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Ravell Call, Deseret News
Danika Finn, left, and Vyncent Woods play in a black light room during the first day of EVE celebration in Salt Lake City, Saturday, Dec. 29, 2012. At back center is Vyncent's father, Greg Woods.

SALT LAKE CITY — The Downtown Alliance kicked off its weekend-long EVE party Saturday drawing many first-time visitors seeking entertainment for their families in the final days of 2012.

Greg and Tiffany Woods of West Jordan said EVE's full schedule appealed to their toddlers as well as their older kids, and the family hopes to attend all three days, as well as in years to come.

"I'm sure they'll be adding stuff every year," Tiffany Woods said. "We're going to bring the older children back tomorrow, and today we're going to try to do the children's museum and the things close to The Gateway."

Greg Woods said EVE is a welcome option for Utahns hoping to spend time as a family.

"I think the traditional New Year's is geared toward adults and everyone parties and hangs out," he said. "Having something to do for the kids is more fun and its good they get to be recognized and spend time with their parents." 

Four-year-old Vyncent Woods was all smiles after bouncing around on glowing foam obstacles illuminated by a black lights in the "Glo Forms" installation, from the Utah Arts Alliance, Part of The Gateway's Family Festival.

"We climbed on a lot of those, and I was on the thing that rolls," Vyncent explained, while Greg Woods admitted he enjoyed the glowing room just as much as his son. Meanwhile,  2-year-old Velisha Woods toddled around happily showing off her balloon creation, a gangly octopus.

Because a weekend pass costs only $15 and children under 10 get in free, Tiffany Woods said EVE offers a long list of activities at an affordable price, adding that the low cost was one of the first things that got her attention.

Carson Chambers manages the Family Festival at the Gateway, one of EVE's 10 venues. There will be a New Year's countdown for kids at 7 p.m. Monday, complete with music and activities from Radio Disney. 

"We wanted to make sure the kids have something fun to do, and then there's also the whole Gallivan Plaza, a more adult side of things," she said.

Orem resident Valerie Connell huddled with her five teenage children Saturday as the group read through the EVE schedule and began planning their weekend. Connell said she had been looking for a way to get her kids together before her 19-year-old son Cameron leaves for basic training in Illinois.

"We thought it would be fun to do something all together," she said.

Madison Connell, 17, said she is especially looking forward to the comedy and improv shows, while Cassidy Connell, 15, was vying for the Clark Planetarium. The Connells said they hope to take in as many events and shows as possible.

EVE activities and concerts put on by The Church of Jesus Christ of Latter-day Saints do not require a pass. Activities began Saturday and will continue Monday.

The FamilySearch Center in the Joseph Smith Memorial Building offered prizes Saturday for visitors completing its Temple Square Historical Scavenger Hunt. The search took visitors to sites including the Base and Meridian marker on Temple Square's southeast corner and Church History Museum.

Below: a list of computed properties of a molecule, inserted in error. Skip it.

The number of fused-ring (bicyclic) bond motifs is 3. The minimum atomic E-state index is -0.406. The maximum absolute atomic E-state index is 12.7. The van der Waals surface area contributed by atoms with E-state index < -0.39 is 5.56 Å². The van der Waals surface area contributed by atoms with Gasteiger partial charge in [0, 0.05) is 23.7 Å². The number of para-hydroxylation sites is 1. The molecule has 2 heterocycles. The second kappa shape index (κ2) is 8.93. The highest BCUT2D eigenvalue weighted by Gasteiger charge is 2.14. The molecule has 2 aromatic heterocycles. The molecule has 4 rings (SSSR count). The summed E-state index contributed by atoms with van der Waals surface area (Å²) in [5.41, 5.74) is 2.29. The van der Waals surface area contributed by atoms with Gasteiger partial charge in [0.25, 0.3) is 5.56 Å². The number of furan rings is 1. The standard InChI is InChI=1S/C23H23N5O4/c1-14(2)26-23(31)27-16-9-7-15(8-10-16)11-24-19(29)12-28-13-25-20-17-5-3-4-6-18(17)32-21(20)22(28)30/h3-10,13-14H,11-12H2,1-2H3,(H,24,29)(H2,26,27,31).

The FamilySearch Center is also offering free old-style photographs at its Ellis Island scene, sent via digital postcard, and will host an indexing contest and drawing Monday. Prizes in the indexing contest include Temple Square hospitality gift certificates.

Missionaries working in the center Saturday were proud to report they had taken 70 photos for visitors in just over an hour.

Sandra Joseph, a manager at the FamilySearch Center, said the EVE events always draw a crowd, although many come just to seek respite from the cold. There are plenty of coloring and craft activities on hand for young families looking to warm up, she said.

"A lot more people come," she said. "It lets them know that we're here and what's available for them to do."

In the Assembly Hall, visitors came in out of the cold to sing children's songs Saturday night in the annual children's sing-a-long, followed by a Winter Wonderland concert. There will be a show tunes sing-a-long on Monday starting at 5 p.m.

Seven-year-old George Ditto, who was with his family visiting from Spokane, Wash., said he thought he might see the Mormon Tabernacle Choir when his family walked into the Assembly Hall. Instead, they joined a different choir, he said.

"We sang Jingle Bells and Frosty the Snowman," Ditto said. "It was fun."

Kira and Marin McCoy of Denver said once they heard there was a chance to sing, they made it part of their weekend plans. The sisters are visiting Salt Lake City together.

"We like singing," Kira McCoy said. "They're doing a good job of engaging all the kids."

Marin McCoy, 16, said she thought the adults were having just as much fun as the kids.

"The kids are really enjoying it, and so are the adults and parents," she said. "It doesn't matter how old you are." 

At Gallivan Plaza, the Dirty Dozen Brass Band and Nick Waterhouse kicked off the three-day live music series for a crowd bundled up in coats and hats. Other performances include David Williams, Blind Pilot and No-Nation Orchestra. All shows are included with a regular EVE pass.

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Twitter: @McKenzieRomero